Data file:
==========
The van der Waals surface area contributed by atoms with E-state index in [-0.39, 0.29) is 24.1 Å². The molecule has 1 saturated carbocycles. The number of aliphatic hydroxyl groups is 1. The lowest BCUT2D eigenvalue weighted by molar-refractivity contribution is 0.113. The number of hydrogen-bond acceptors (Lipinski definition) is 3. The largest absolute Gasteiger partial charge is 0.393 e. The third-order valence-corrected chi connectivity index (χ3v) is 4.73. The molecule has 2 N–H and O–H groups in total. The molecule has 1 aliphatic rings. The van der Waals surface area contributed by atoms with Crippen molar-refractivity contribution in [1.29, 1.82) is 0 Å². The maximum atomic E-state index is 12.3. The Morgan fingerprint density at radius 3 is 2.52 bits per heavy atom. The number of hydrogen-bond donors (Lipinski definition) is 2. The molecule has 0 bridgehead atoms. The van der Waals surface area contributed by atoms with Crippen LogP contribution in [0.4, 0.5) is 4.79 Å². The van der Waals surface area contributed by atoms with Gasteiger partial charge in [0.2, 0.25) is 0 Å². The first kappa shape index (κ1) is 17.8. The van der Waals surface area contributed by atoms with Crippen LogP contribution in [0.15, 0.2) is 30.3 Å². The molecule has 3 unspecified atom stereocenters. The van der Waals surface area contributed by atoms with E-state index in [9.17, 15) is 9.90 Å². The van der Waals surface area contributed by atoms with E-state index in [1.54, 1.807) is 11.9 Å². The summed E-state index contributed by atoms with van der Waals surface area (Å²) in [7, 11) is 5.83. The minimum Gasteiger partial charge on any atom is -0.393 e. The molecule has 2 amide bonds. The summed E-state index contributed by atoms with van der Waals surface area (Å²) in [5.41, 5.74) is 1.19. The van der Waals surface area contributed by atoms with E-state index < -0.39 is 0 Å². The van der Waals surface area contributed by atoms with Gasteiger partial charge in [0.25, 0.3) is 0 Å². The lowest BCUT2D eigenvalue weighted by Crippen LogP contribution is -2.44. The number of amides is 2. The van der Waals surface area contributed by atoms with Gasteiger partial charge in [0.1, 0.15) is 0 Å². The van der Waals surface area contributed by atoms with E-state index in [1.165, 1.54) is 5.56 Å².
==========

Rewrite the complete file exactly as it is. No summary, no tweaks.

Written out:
The van der Waals surface area contributed by atoms with E-state index in [-0.39, 0.29) is 24.1 Å². The molecule has 1 saturated carbocycles. The number of aliphatic hydroxyl groups is 1. The lowest BCUT2D eigenvalue weighted by molar-refractivity contribution is 0.113. The number of hydrogen-bond acceptors (Lipinski definition) is 3. The largest absolute Gasteiger partial charge is 0.393 e. The third-order valence-corrected chi connectivity index (χ3v) is 4.73. The molecule has 2 N–H and O–H groups in total. The molecule has 1 aliphatic rings. The van der Waals surface area contributed by atoms with Crippen molar-refractivity contribution in [1.29, 1.82) is 0 Å². The maximum atomic E-state index is 12.3. The Morgan fingerprint density at radius 3 is 2.52 bits per heavy atom. The number of hydrogen-bond donors (Lipinski definition) is 2. The molecule has 0 bridgehead atoms. The van der Waals surface area contributed by atoms with Crippen LogP contribution in [0.4, 0.5) is 4.79 Å². The van der Waals surface area contributed by atoms with Gasteiger partial charge in [0.2, 0.25) is 0 Å². The first kappa shape index (κ1) is 17.8. The van der Waals surface area contributed by atoms with Crippen LogP contribution in [0.15, 0.2) is 30.3 Å². The molecule has 3 unspecified atom stereocenters. The van der Waals surface area contributed by atoms with E-state index in [9.17, 15) is 9.90 Å². The van der Waals surface area contributed by atoms with E-state index in [1.54, 1.807) is 11.9 Å². The summed E-state index contributed by atoms with van der Waals surface area (Å²) in [7, 11) is 5.83. The minimum Gasteiger partial charge on any atom is -0.393 e. The molecule has 2 amide bonds. The summed E-state index contributed by atoms with van der Waals surface area (Å²) in [5.41, 5.74) is 1.19. The van der Waals surface area contributed by atoms with E-state index < -0.39 is 0 Å². The van der Waals surface area contributed by atoms with Gasteiger partial charge in [0.25, 0.3) is 0 Å². The lowest BCUT2D eigenvalue weighted by Crippen LogP contribution is -2.44. The number of amides is 2. The van der Waals surface area contributed by atoms with Gasteiger partial charge in [0.1, 0.15) is 0 Å². The van der Waals surface area contributed by atoms with E-state index in [1.165, 1.54) is 5.56 Å².